Draft Communal Land Tenure Bill

Call for comments opened 07 July 2017 Share this page:

Submissions are now closed (since 07 November 2017)

Rural Development and Land Reform

The Department of Rural Development and Land Reform invites you to submit written submissions on the Draft Communal Land Tenure Bill, 2017.

The Bill seeks to :
▪ provide for the transfer of communal land to communities;
▪ provide for conversion into ownership of land rights in communal land to communities that own or occupy such land;
▪ provide for the transfer of ownership to communities and community members of land acquired by the State to enable access to land on an equitable basis;
▪ provide for the right to use by community members of land owned by the State;
▪ provide for registration of communal land; to provide for conditions of registration of communal land;
▪ provide for general plans for communal land;
▪ provide for the award of comparable redress;
▪ provide for land rights enquiries;
▪ provide for acquisition of more land for use as communal land;
▪ provide for the choice on the administration of communal land;
▪ provide for the establishment of households forums by communities;
▪ provide for community rules;
▪ provide for the establishment of communal land boards;
▪ provide for dispute resolution mechanisms;
▪ provide for the provision of municipal services on communal land, to amend and repeal certain laws.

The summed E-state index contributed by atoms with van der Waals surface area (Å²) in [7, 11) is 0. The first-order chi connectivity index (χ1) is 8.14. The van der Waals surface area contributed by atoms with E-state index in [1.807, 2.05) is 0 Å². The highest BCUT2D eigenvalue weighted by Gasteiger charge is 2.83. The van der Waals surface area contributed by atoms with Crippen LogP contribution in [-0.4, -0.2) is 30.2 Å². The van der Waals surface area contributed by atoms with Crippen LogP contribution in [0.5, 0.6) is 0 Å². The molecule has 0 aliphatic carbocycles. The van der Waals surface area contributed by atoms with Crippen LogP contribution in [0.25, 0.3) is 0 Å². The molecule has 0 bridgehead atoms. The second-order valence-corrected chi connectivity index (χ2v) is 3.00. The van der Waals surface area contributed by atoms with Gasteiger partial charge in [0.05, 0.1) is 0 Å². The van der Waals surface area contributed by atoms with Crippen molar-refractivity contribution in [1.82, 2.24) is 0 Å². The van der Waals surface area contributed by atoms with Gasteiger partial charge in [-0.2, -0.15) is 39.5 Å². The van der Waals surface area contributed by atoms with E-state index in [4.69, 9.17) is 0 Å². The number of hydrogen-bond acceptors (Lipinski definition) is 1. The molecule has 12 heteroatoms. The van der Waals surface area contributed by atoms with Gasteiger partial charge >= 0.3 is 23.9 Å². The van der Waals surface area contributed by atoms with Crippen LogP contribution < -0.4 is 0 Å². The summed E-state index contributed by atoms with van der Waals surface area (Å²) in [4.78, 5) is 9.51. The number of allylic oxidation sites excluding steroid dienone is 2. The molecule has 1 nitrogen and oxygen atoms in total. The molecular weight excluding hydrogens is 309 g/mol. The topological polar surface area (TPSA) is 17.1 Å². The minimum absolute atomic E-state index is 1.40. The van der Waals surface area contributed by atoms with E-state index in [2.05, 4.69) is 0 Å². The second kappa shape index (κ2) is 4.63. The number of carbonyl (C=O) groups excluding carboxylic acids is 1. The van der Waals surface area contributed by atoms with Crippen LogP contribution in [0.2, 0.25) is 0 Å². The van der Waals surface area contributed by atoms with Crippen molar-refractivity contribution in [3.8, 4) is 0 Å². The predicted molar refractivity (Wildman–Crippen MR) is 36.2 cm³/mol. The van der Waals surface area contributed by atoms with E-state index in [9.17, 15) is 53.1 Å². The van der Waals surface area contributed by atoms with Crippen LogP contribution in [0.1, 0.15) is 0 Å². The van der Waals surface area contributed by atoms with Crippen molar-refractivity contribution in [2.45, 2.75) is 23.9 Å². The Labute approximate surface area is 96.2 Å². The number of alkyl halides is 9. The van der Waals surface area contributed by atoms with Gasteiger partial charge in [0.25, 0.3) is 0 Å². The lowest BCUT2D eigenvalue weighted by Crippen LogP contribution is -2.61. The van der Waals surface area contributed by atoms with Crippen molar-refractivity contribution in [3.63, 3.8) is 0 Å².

Comments can be emailed to CLTBill@drdlr.gov.za or sello.ramasala@drdlr.gov.za by no later than Monday, 4 December 2017

The Communal Land Tenure Bill (“the Bill”) seeks to regulate communal land. Communal land encompasses land occupied mostly by African communities in the former homelands. As the racist policies and laws of the apartheid government would provide, ownership of such land could not be registered in the name of a native. Land occupied by natives was registered in the name of the South African Native Trust which was governed by the Governor-General, who, according to the Black Administration Act, 1927 (Act No. 38 of 1927), had the title of the Supreme Chief of all Natives. Communal land continues to be held by the State in trust for communities and thereby perpetuating legally insecure land tenure for those communities. The Constitution, section 25(6) in particular, seeks to reverse the above remnants of the past by placing an obligation on the State by providing that a person or community whose tenure of land is legally insecure as a result of past racially discriminatory laws or practices is entitled, to the extent provided by an Act of Parliament, either to tenure which is legally secure or to comparable redress. Section 25(9) provides that Parliament must enact legislation referred to in section 25(6). The Bill represents such legislation in the making. As required by the Constitution, the Bill seeks to ensure that land tenure envisaged in section 25(6) is made legally secure by converting precarious tenure into ownership and other forms that guarantee persons’ or communities’ rights in land.